Last week, North Korea held its first military parade since the start of U.S. President Joe Biden’s term. While leader Kim Jong Un presided over that scaled-down event, he appeared not to have been present for the weekend missile tests.
Denuclearization talks between the United States and North Korea have been stalled since 2019, and in the absence of negotiations, Pyongyang has continued to build up its nuclear and missile arsenal. This has included a focus on shorter-range, quick-strike capabilities, rather than the longer-range weapons that put the continental U.S. at risk.
Unlike ballistic missiles, the cruise missiles tested over the weekend remain within the atmosphere for the duration of their flights. Cruise missiles are propelled by jet engines and, due to their constant propellants, are more maneuverable than ballistic missiles, though they are typically also slower than their ballistic counterparts.
Although the North is barred from conducting ballistic missile tests under U.N. resolutions, those same restrictions have not been applied to its cruise missile program, which is relatively new.
Tetsuo Kotani, a professor of global studies at Meikai University, said that the reported range “indicates the target of the missile is outside the Korean Peninsula, which means Japan, including U.S. bases in the country.”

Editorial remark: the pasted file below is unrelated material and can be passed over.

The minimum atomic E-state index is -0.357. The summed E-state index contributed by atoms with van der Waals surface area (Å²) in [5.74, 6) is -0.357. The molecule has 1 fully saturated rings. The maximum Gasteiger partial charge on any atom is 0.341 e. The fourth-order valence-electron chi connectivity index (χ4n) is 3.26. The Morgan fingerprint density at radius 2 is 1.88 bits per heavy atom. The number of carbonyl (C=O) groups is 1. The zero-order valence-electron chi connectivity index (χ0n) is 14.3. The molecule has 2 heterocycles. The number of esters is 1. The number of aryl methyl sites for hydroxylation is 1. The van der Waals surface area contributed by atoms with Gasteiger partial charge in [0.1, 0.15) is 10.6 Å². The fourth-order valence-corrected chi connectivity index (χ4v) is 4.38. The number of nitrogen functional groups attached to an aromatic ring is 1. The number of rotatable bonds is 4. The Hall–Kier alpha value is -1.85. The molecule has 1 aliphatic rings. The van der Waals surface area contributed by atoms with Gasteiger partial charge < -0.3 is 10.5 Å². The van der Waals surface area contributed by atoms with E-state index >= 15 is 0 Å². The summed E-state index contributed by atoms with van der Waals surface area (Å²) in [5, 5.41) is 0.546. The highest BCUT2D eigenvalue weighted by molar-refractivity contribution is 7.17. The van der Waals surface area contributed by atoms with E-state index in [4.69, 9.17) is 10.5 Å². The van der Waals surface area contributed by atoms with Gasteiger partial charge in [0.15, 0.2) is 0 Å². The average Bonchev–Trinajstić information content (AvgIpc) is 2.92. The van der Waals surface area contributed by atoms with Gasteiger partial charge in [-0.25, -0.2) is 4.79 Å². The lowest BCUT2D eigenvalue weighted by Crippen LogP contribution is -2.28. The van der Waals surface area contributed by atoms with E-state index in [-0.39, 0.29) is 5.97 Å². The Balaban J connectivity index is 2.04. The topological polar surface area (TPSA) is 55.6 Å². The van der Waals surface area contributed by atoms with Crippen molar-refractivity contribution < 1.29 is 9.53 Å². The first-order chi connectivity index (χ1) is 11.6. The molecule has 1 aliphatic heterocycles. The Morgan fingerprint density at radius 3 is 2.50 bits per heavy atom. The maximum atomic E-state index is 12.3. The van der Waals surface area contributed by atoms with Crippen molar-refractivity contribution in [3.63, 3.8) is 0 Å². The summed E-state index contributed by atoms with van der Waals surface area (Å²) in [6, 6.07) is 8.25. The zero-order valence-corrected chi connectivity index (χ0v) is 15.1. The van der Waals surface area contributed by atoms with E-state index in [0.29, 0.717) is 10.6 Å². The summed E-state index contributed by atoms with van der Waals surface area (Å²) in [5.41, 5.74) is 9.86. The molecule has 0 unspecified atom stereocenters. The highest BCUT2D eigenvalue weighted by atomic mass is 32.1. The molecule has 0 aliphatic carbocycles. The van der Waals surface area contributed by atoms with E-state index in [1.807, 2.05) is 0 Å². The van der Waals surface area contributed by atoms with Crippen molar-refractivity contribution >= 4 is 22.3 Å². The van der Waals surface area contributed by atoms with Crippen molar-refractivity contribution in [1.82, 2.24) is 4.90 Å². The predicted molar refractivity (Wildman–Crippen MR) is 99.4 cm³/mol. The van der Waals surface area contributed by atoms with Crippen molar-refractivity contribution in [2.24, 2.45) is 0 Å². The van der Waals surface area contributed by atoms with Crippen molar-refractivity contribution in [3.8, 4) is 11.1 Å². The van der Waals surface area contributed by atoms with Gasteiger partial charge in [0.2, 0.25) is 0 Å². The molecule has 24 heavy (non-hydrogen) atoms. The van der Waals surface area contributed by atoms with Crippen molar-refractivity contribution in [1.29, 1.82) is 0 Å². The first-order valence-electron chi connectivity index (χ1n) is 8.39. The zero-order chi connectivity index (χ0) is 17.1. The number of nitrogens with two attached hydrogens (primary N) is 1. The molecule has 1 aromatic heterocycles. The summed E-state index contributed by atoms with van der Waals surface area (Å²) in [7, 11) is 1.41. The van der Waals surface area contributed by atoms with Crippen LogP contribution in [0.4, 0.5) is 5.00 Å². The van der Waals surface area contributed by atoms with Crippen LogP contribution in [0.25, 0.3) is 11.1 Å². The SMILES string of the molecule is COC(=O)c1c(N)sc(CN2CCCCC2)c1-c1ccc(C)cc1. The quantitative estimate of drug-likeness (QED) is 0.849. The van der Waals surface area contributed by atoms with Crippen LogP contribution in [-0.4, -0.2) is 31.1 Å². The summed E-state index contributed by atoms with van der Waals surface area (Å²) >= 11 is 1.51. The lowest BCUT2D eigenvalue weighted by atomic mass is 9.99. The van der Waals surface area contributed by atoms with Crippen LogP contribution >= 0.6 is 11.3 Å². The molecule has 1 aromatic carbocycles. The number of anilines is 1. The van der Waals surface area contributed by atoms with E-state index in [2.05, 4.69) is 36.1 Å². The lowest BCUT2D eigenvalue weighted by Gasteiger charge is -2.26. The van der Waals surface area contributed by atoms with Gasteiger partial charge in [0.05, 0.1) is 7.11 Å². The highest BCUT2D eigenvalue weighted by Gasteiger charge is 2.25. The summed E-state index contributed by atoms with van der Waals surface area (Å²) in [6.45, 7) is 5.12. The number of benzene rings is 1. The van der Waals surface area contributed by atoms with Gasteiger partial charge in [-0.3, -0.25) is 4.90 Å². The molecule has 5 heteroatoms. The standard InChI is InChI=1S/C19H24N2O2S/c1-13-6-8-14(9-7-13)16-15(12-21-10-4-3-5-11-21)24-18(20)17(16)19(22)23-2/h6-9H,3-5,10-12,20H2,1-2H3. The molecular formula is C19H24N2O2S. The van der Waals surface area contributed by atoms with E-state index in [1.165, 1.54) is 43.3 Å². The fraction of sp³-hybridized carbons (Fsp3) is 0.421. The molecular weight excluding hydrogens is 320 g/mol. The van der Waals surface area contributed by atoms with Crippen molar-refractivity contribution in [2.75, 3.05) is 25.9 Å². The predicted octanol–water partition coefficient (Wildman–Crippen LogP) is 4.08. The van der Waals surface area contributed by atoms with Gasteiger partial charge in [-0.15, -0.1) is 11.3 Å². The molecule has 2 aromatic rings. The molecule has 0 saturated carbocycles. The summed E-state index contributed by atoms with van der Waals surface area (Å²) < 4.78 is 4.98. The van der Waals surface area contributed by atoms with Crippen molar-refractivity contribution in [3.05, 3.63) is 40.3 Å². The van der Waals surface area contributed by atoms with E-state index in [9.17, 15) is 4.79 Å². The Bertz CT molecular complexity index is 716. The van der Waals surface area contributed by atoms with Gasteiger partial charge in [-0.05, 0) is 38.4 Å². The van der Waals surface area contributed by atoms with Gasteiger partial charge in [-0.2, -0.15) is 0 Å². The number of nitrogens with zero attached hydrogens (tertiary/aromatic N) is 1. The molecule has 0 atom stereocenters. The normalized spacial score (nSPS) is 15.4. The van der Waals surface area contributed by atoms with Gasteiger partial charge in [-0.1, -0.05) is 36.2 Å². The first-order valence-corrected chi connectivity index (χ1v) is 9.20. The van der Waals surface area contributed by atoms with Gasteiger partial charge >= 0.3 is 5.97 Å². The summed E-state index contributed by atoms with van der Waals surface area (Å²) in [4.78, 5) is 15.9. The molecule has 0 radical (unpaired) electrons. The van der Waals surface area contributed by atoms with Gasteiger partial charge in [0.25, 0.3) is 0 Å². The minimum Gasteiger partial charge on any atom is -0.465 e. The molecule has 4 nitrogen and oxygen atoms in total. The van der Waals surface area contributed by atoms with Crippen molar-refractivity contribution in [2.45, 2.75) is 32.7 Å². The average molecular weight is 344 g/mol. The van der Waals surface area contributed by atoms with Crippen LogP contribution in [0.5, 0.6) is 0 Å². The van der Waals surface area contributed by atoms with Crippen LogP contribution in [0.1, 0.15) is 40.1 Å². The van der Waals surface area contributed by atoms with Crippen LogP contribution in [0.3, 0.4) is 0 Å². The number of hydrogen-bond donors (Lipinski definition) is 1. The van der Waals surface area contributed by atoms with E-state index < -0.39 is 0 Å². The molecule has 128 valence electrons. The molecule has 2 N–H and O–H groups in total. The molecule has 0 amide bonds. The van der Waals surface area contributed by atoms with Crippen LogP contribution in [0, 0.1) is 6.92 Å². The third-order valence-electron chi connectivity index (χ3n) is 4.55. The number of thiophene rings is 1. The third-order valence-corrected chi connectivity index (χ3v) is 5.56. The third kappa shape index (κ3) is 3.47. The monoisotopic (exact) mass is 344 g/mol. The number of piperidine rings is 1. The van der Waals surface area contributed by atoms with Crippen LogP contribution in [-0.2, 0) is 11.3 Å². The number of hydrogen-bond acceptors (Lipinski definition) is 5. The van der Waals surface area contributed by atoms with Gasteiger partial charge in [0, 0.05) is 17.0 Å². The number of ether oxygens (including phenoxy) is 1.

Japan hosts a number of U.S. military bases that would be crucial for logistics in any conflict on the Korean Peninsula. North Korea in the past has conducted simulated “strategic” strikes on U.S. bases in Japan using shorter-range ballistic missiles.
Kotani said that while cruise missiles are relatively easy to intercept, detecting them is often more difficult than finding ballistic missiles.
“Japan would need to have additional detection and interception capabilities to deal with the new missile,” he said.
Kato said Monday that Japan will “continue to strengthen” its ability to defend the country, including bolstering air defense.
While he did not specifically mention Japan acquiring the capability to strike enemy bases — which would also have ramifications for Sino-Japanese ties — the North Korean test is likely to rekindle the simmering debate over whether acquiring the ability would run counter to Japan’s pacifist Constitution and exclusively defense-oriented policy.
Kotani said the North’s launch will “definitely” play into that debate — especially as the LDP leadership race heats up.
Two candidates have already weighed in on the issue, with former Foreign Minister Fumio Kishida saying that while Japan shouldn’t be able to attack potential enemies first, it needed to be prepared for scenarios in which it was hit first and was expecting further attacks. Former internal affairs minister Sanae Takaichi has been even more strident, vowing to push through legislation on pre-emptive strike capabilities.
Staff writer Satoshi Sugiyama contributed to this report